Jamie York is a producer for On the Media.
OTM Staff Picks, January 17th, 2012
Tuesday, January 17, 2012 - 05:08 PM
The staff of On the Media pick a few of our favorite things.
Sarah Abdurrahman: In honor of the Republican Primary race, I’m picking this old video from Da Ali G Show, where an in-character Sacha Baron Cohen interviews current presidential hopeful Newt Gingrich.
Bob Garfield: I saw Gomorrah (2008, Matteo Garrone) last night. It's an ultra-verite look at Neopolitan organized crime, focusing mainly in block housing in the city of Scampia. Critics used words like "unflinching," and that's fair enough. The astonishing thing, though, is how the interwoven narratives demonstrate how utterly pervasive the mob is in every level of society and the economy, right down to children. It thus serves as a morality tale for corruption that doesn't necessarily involve gunmen on Vespas but equally taints everything it touches.
Alex Goldman: My pick for this week is a speech given by Charlie Kaufman for the British Film Institute’s screenwriters’ lecture series. It’s always nice to see that an author that I admire and look up to is as much a self-loathing, uncertain, conflicted mess as I am. My favorite (of many) quotes from the speech: “The world needs you. It doesn't need you at a party having read a book about how to appear smart at parties - those books exist, and they're tempting - but resist falling into that trap. The world needs you at the party starting real conversations, saying, ‘I don't know,’ and being kind.”
About the writer, Frederica Sagor Maas:
Still, Hollywood gave her stories to tell: about meeting Crawford, whom she called “a gum-chewing dame,” and helping her find the sort of tailored clothes she herself favored; about seeing Clara Bow dancing naked on a table at a Jazz Age blowout. Sex, she wrote, became as “humdrum as washing your face or cleansing your teeth.”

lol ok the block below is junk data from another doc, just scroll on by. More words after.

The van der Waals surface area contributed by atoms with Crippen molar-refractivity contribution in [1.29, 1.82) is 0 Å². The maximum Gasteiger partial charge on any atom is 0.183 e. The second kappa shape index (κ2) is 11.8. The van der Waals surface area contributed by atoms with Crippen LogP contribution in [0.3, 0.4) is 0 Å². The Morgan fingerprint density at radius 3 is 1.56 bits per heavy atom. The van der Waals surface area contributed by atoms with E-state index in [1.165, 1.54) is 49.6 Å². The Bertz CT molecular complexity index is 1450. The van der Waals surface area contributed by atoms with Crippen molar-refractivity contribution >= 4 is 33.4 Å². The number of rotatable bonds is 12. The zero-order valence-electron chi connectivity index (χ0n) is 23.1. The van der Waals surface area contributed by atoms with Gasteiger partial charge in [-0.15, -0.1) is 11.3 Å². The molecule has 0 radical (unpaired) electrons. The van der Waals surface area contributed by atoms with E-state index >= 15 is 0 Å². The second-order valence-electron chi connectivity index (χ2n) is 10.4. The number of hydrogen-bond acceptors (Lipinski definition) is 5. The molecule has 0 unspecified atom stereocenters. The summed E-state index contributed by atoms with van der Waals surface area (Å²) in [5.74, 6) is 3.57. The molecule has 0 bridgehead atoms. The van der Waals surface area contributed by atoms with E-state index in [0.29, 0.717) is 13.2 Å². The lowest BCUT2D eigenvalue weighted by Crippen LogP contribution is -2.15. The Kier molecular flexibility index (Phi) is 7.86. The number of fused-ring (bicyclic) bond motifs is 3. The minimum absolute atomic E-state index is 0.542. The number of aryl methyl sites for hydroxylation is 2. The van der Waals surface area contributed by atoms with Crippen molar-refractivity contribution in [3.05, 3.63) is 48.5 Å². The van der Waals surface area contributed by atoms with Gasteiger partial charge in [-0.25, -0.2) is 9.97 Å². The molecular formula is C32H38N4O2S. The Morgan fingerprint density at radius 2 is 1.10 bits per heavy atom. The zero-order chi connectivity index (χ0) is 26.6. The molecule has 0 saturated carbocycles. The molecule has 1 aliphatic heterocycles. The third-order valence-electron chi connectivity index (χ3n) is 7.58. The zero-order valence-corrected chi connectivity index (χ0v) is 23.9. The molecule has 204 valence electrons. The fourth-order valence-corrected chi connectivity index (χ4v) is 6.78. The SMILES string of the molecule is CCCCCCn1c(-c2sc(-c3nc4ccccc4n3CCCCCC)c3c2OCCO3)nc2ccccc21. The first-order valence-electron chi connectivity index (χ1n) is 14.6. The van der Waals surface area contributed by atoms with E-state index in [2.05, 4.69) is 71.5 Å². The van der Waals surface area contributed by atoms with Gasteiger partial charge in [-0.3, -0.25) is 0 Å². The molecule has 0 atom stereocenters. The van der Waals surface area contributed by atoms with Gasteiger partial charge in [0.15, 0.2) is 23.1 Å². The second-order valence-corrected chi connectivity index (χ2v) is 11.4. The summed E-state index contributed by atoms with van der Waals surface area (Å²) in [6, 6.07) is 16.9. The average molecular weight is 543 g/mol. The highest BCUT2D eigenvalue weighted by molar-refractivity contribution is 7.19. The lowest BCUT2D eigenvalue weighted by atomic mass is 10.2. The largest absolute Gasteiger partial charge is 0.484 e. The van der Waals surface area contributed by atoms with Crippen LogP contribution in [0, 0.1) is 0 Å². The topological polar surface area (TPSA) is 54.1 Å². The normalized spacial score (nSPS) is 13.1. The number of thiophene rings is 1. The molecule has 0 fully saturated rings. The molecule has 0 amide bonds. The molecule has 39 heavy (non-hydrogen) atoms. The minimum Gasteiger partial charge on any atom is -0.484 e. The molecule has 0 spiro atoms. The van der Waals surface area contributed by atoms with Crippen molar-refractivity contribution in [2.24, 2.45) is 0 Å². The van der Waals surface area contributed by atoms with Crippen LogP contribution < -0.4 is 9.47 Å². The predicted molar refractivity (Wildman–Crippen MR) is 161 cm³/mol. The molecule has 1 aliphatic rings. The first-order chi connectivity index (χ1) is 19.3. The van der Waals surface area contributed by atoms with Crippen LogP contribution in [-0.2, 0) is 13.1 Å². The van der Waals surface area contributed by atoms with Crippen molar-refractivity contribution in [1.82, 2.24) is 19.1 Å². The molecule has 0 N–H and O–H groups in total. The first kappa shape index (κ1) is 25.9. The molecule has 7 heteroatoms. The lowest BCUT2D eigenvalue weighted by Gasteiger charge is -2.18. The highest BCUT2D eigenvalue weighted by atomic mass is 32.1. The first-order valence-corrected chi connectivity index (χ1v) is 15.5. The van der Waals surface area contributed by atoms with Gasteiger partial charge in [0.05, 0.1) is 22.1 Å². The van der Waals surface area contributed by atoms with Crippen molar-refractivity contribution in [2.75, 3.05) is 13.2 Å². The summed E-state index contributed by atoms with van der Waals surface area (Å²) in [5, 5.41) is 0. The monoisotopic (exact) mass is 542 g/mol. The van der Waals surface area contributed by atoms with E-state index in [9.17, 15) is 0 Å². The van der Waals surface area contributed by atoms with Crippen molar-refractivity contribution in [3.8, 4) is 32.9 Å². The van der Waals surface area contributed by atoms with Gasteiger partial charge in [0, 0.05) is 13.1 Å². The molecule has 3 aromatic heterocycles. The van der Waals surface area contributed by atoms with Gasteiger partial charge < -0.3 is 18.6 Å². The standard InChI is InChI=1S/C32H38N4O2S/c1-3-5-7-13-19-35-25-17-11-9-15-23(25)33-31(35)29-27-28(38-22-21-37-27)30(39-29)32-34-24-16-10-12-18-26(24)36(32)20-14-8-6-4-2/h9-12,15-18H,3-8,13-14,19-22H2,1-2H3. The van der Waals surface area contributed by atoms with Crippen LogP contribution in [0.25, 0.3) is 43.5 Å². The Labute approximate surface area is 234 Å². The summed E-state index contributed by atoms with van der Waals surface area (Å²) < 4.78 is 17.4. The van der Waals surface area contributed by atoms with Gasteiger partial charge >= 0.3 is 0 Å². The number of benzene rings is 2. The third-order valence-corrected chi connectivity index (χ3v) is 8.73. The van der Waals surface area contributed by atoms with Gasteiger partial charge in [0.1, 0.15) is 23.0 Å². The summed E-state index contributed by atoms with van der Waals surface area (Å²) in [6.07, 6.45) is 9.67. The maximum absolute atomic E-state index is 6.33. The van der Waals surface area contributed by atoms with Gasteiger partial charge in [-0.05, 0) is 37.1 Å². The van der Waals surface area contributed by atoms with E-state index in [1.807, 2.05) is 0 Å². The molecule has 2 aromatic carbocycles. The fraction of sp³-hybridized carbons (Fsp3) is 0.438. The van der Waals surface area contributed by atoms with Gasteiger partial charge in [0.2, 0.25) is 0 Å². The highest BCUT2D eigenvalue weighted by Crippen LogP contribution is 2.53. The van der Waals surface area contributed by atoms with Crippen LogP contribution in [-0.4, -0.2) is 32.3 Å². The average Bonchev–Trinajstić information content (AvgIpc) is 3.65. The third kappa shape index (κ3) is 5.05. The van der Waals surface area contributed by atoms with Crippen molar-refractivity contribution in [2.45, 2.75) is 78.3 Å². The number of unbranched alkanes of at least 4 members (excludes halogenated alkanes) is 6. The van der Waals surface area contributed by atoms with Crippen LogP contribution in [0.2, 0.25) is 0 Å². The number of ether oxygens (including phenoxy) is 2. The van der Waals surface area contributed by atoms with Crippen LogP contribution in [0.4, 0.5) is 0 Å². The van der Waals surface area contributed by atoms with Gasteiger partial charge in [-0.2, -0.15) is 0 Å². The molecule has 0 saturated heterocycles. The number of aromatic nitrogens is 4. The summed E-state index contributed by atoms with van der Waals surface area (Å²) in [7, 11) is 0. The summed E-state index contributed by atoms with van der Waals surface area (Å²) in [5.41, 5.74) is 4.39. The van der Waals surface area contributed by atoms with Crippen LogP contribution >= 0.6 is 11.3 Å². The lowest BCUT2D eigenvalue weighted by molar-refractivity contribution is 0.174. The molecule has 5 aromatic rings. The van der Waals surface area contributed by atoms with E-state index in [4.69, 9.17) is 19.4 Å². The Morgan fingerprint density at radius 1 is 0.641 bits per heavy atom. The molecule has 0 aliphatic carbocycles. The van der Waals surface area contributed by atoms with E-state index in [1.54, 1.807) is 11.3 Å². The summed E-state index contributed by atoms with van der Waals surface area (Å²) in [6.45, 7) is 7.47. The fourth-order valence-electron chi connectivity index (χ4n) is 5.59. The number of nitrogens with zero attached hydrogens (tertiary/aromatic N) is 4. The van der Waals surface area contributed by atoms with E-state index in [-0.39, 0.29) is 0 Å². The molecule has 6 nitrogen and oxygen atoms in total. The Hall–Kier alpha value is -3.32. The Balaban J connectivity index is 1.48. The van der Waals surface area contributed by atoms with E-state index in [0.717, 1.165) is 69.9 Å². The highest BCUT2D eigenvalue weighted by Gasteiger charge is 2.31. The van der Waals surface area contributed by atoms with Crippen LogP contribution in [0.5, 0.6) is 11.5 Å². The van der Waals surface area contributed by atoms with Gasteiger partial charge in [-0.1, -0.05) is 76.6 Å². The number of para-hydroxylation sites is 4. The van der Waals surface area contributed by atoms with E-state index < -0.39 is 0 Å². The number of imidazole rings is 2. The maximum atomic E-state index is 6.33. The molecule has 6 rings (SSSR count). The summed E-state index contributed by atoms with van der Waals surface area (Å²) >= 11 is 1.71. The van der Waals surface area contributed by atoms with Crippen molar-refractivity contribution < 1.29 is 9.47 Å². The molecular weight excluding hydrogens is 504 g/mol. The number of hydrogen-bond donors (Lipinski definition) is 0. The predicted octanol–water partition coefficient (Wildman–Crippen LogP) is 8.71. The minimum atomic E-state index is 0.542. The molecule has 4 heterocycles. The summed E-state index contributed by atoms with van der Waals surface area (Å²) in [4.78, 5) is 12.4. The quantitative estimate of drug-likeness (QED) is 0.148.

About the shark app:
Welcome to Expedition White Shark, the world's first app designed to track adult white sharks in real time! To make this possible, scientists at the Marine Conservation Science Institute (MCSI) attached custom satellite tags to the dorsal fin of adult Great White Sharks, allowing us to follow their movements from satellites orbiting the earth. Expedition White Shark allows you to receive real-time Great White Shark tracking data at the same time as the research scientists.
Here’s a link to a video proposal to arm sharks with lasers.
Katya Rogers: I saw an amazing play this weekend at the public theatre – El Pasado Es Un Animal Grotesco. I don’t have anything particularly insightful to say about the play itself, I chose it as a staff pick to make one point. In most of the reviews I read, the fact that the play is in Spanish with supertitles (subtitles projected onto screens at the sides of the stage) was mentioned as a real downside. That you have to make a conscious decision to either watch the actors on the stage, or read what they’re saying. First of all. Didn’t happen. I found it very easy to read the words and follow the action, with the major plus that listening to Argentinians speak Spanish is such a pleasure. Is there a fear of reading and watching? Is that why Hollywood had to remake “girl with a dragon tattoo”? Everywhere else in the world, people enjoy the media in the form it is presented...and they read the subtitles. I have a sneaking suspicion that we English speakers are being treated like morons…
PJ Vogt: My staff pick this week is short, sweet, AND DEEPLY CREEPY. This very unsettling Stephen King short story, about an old man recalling the time he met the devil as a young boy. Read it late at night so that you don't have to sleep anymore.
Jamie York: I spent the last week in a beautiful Polish city that I'd never heard of before I went. And it got me thinking about New York City and why I live here, in this place whose charms can often be very well hidden. There are a lot of visions of NYC that answer this question for me, that see the city the way I see it, but perhaps none is better then Jem Cohen's film Lost Book Found. Cohen is a kind of relentless chronicler of the city, part documentarian, part visual poet. I haven't seen the film in a long time but I think about it often; it's one of my favorite translations of this city.